Today was the day for catastrophic housekeeping failures.
And my best friend (and partner in film making crime) Dan said I should make a blog post of it, so that all of my loyal readers can discover that even The Culinary Nerd has her off day in the kitchen. That way they can take heart when all goes awry in their kitchens and know that they are not alone, for lo, The Culinary Nerd is with thee.
And with thee, I most certainly am today.
It didn’t actually start in the kitchen.
It started in the adjacent utility room. I went to do some laundry, so I put a load in the washer, then went to clear the load out of the dryer from yesterday and discovered something.
Something really bad.
A ballpoint pen had been washed and dried. And had thus leaked its ink all over the load of laundry and worse, the drum of the dryer.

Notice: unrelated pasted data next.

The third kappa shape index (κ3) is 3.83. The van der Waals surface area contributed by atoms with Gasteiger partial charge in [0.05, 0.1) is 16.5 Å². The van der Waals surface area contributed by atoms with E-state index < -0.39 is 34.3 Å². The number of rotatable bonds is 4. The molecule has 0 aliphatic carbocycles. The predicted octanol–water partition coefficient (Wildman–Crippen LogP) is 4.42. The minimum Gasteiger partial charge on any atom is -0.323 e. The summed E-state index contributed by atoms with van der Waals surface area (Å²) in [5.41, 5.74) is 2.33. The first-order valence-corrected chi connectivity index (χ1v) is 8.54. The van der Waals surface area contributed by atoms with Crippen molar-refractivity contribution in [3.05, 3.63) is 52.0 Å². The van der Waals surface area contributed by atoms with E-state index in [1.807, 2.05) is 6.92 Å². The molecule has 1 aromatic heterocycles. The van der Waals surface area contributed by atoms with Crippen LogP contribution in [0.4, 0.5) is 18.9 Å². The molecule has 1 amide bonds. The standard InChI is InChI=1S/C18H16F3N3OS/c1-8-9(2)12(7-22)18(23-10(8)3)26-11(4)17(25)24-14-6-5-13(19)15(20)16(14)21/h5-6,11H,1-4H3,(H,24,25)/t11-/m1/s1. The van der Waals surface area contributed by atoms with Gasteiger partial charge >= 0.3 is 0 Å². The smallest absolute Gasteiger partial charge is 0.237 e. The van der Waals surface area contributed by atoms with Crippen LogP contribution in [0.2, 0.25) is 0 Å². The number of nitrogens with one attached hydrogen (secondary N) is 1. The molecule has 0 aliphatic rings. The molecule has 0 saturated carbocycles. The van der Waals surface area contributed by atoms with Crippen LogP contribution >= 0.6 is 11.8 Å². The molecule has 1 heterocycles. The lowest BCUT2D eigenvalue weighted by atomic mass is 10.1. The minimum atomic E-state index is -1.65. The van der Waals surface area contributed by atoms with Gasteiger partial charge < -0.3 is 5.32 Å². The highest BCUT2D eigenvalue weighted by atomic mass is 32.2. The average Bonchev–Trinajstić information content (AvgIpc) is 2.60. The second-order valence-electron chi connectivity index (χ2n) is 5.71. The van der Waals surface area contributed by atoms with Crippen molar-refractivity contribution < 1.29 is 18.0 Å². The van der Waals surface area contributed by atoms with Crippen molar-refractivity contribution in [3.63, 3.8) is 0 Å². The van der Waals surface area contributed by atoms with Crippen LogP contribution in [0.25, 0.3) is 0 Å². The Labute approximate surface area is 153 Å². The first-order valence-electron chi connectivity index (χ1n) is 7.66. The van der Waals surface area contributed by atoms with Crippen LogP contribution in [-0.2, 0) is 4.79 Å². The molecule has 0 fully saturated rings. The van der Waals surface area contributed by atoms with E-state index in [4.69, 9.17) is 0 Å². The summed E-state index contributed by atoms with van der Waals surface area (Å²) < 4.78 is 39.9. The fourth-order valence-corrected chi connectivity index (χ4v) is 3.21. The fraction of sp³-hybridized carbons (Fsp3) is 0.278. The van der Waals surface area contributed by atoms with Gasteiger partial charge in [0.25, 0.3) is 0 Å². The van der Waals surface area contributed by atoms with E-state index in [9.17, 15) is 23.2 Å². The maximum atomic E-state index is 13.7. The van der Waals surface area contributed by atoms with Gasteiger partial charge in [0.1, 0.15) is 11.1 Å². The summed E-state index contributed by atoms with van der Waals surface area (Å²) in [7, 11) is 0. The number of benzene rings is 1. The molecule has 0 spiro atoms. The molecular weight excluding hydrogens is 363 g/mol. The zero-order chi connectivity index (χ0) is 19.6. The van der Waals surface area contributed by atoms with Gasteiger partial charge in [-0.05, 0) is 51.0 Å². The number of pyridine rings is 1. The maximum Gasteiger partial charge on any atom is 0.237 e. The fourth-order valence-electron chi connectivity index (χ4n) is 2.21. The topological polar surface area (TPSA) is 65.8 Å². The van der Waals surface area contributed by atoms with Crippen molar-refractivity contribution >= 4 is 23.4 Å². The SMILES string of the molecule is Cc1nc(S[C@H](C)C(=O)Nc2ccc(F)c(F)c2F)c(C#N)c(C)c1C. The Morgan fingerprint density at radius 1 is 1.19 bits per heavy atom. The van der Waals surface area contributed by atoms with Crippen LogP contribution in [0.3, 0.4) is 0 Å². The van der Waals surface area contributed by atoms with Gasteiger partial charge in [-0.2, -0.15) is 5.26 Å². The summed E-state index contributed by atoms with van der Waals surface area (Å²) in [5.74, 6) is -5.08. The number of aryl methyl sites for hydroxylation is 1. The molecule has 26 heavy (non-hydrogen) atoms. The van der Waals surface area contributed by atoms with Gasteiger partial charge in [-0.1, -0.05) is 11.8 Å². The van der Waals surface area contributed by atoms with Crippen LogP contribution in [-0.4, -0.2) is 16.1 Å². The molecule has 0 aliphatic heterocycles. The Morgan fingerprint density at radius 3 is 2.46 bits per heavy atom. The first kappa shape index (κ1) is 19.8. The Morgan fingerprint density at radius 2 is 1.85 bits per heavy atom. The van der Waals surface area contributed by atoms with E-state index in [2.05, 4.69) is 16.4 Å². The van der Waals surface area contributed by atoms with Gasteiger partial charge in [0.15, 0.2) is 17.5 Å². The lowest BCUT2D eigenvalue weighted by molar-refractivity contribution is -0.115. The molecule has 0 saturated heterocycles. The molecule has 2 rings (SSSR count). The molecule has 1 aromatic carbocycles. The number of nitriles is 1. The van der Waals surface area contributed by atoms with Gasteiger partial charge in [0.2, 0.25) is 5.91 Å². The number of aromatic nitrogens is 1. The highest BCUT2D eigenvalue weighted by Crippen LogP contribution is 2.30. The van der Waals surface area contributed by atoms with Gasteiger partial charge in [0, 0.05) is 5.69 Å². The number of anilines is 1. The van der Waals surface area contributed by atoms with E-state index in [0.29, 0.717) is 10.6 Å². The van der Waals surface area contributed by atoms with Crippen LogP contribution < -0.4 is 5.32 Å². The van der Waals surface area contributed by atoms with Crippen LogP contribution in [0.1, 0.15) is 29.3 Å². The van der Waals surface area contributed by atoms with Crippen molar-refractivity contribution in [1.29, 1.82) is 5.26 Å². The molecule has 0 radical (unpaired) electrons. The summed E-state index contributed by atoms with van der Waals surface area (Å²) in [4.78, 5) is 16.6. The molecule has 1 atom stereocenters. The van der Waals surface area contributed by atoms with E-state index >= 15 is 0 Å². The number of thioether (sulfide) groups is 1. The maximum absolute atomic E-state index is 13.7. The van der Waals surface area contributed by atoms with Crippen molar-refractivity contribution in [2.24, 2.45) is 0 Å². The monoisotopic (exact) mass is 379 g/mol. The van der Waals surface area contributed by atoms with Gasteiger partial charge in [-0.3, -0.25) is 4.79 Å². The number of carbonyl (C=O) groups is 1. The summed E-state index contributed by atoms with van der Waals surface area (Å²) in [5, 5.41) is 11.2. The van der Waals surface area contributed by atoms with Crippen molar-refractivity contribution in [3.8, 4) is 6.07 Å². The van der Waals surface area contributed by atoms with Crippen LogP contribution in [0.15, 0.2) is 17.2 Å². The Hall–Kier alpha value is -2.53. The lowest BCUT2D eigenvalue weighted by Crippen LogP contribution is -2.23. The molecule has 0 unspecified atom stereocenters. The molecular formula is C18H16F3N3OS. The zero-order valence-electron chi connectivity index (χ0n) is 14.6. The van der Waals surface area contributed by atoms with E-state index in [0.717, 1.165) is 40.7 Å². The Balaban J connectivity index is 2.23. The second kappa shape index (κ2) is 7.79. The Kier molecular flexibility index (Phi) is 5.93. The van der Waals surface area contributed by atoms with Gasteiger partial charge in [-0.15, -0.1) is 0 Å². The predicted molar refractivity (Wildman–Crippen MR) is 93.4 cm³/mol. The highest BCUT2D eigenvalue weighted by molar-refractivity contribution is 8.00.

Luckily, no clothes were harmed in this debacle. The load had been the bathroom rug which had been helpfully watered by a visiting two year old who didn’t quite make it to the potty, along with all of my farmer’s market bags, dishtowels and cleaning rags. The pen likely was in one of the bags, but it could have been dropped in the pile of cleaning clothes by accident.
However, while none of the clothes were touched by ink, two dishtowels I had embroidered by hand WERE marked hideously by splotches and splortches of blue-black ink.
I was strong.
I neither cried nor threw anything.
I just ran to the internet to find out what would remove ink from a dryer drum.
Hairspray said one site. Goo Gone or Oops! said another. (These are commercial solvents that do great work on crayons, sticker gunk and bubble gum.) Nail polish remover.
Then a fourth site said “Rubbing alcohol.”
I was suddenly reminded of my senior year of high school, when my then boyfriend had taken up a Sharpie marker and had written, “Aardvarks Have More Fun” in large letters across a classroom wall. And then admitted it to our journalism teacher. While she marched off to get the principal, he and I skedaddled to the chemistry lab where we beseeched our favorite teacher for a solvent to solve our wee dilemma.